Put Up Your Toys: With no urgent mid-afternoon breaking news, six blackberries and three laptops were simultaneously taking fierce button-poundings as White House Press Secretary Robert Gibbs worked the podium today. Tweeting? Minesweeper? Or just diligent reporters?
Do I Have to Separate You Two?: Gibbs qualified some of his early remarks in the briefing with “Don’t take my word for it. You rarely do anyway,” which caused several reporters to snicker. CBS Radio’s quick-witted Mark Knoller shot back with “We don’t have to sit here and take that!” And Gibbs played along by stepping away from the podium toward the door, before deciding not to tempt what surely would have caused a press-style mutiny.
Obama on Do Not Call List?: NBC’s Chuck Todd, once of Hotline fame, attempted some West Wing polling today when he asked whether the president approved or disapproved of Congress. “I don’t know if he was called in the Gallup poll,” Gibbs said, referencing this morning’s release of numbers showing Capitol Hill slightly less loathed than a few months ago, and the least loathed since its February 2005 numbers.
One Way to Get Access: Loud creaks were a little distracting for this reporter today, as nearby doors were whining under the weight of a few leaners in the still-overflow briefing crowd. These doors, opposite the briefing room’s entrance from the West Wing driveway, open to the Rose Garden walkway, a cherished path that is featured in photo-ops of presidential strolls. Let’s just hope that if the doors break, the stimulus will cover it…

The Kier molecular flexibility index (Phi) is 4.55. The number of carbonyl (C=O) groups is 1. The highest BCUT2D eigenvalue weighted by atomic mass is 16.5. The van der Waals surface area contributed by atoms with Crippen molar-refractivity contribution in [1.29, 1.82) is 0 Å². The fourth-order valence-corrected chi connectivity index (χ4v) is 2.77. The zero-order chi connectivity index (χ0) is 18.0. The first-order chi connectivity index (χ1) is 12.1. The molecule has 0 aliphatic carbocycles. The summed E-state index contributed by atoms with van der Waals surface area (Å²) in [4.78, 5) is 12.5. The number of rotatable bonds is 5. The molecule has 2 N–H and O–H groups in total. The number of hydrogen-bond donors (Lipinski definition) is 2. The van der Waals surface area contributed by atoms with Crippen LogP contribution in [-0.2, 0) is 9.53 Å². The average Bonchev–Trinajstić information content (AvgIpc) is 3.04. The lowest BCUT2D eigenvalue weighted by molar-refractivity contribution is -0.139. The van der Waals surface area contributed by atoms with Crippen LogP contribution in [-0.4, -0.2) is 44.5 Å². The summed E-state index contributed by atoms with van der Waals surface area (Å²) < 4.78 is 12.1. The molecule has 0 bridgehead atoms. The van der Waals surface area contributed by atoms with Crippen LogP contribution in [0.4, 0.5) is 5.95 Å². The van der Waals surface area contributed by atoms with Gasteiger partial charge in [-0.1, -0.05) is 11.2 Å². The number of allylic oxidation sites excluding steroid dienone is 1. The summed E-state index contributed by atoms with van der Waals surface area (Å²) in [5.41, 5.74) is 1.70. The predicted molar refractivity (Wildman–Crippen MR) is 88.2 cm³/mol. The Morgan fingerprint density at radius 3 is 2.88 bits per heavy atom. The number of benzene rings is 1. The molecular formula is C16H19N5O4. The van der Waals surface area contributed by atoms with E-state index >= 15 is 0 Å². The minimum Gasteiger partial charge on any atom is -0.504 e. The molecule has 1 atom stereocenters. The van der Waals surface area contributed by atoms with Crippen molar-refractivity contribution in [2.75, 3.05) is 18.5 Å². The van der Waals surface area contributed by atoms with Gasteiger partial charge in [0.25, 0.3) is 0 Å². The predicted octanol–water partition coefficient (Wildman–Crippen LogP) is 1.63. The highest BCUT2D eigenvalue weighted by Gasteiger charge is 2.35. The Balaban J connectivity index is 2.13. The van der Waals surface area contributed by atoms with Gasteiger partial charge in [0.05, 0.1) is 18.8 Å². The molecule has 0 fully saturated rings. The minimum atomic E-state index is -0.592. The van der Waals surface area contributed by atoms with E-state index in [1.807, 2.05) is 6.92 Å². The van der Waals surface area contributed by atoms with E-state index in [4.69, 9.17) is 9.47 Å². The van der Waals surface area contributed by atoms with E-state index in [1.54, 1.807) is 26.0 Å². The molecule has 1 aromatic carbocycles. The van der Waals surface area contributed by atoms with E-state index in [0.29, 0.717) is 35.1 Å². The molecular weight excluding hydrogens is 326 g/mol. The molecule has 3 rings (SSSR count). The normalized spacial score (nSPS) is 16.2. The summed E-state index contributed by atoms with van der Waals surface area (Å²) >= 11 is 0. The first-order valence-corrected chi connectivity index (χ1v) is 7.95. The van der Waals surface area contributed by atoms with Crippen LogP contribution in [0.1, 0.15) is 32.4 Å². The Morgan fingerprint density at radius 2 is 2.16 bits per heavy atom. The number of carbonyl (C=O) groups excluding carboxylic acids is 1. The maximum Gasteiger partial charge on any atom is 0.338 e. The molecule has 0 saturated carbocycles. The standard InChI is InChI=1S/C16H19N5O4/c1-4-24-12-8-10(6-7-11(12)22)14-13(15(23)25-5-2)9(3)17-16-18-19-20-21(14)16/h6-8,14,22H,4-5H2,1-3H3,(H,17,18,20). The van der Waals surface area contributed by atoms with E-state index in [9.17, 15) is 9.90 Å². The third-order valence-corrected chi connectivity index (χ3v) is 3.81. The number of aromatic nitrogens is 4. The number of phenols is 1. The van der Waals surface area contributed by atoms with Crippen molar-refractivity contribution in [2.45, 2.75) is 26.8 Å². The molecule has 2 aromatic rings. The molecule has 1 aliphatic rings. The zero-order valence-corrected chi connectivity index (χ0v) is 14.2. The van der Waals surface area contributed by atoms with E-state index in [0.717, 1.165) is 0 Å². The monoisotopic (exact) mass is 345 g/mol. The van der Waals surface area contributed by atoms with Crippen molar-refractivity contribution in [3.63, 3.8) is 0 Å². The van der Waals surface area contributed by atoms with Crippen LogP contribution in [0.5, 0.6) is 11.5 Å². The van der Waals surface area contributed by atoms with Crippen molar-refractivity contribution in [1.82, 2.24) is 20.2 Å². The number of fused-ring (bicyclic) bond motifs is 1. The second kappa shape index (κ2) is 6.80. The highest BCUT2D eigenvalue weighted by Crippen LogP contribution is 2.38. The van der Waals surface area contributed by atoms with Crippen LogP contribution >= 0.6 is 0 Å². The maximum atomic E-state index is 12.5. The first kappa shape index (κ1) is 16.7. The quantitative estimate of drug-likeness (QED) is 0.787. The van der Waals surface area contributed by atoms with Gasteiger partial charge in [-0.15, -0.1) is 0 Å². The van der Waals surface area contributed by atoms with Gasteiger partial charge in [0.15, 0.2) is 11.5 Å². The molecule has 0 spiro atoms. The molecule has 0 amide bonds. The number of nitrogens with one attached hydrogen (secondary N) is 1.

Analogy ‘Gotcha!’: Gibbs finally conceded defeat in an analogy showdown, today with CNN’s Ed Henry, who asked why the president wasn’t putting up a fight on the spending bill and instead swallowing it as “last year’s business” while he was overturning other policies he’s inherited — Iraq, for instance. “I’m having trouble connecting the dots,” Gibbs said, before conceding, “I don’t understand your analogy.” (For those keeping score on non-figurative language matters, Gibbs clarified the president’s justification for signing the earmark-laden spending bill several questions later when he said the administration was trying to avoid government shutdown in the event that no spending bill earned his signature.)
Because I Told You So: One recurring briefing room challenge on the omnibus spending bill has been whether, and why/why not, the president will conduct a public bill-signing this time around. Today’s response to “Why not?”: “No reason except that some bills are signed in public and some aren’t.”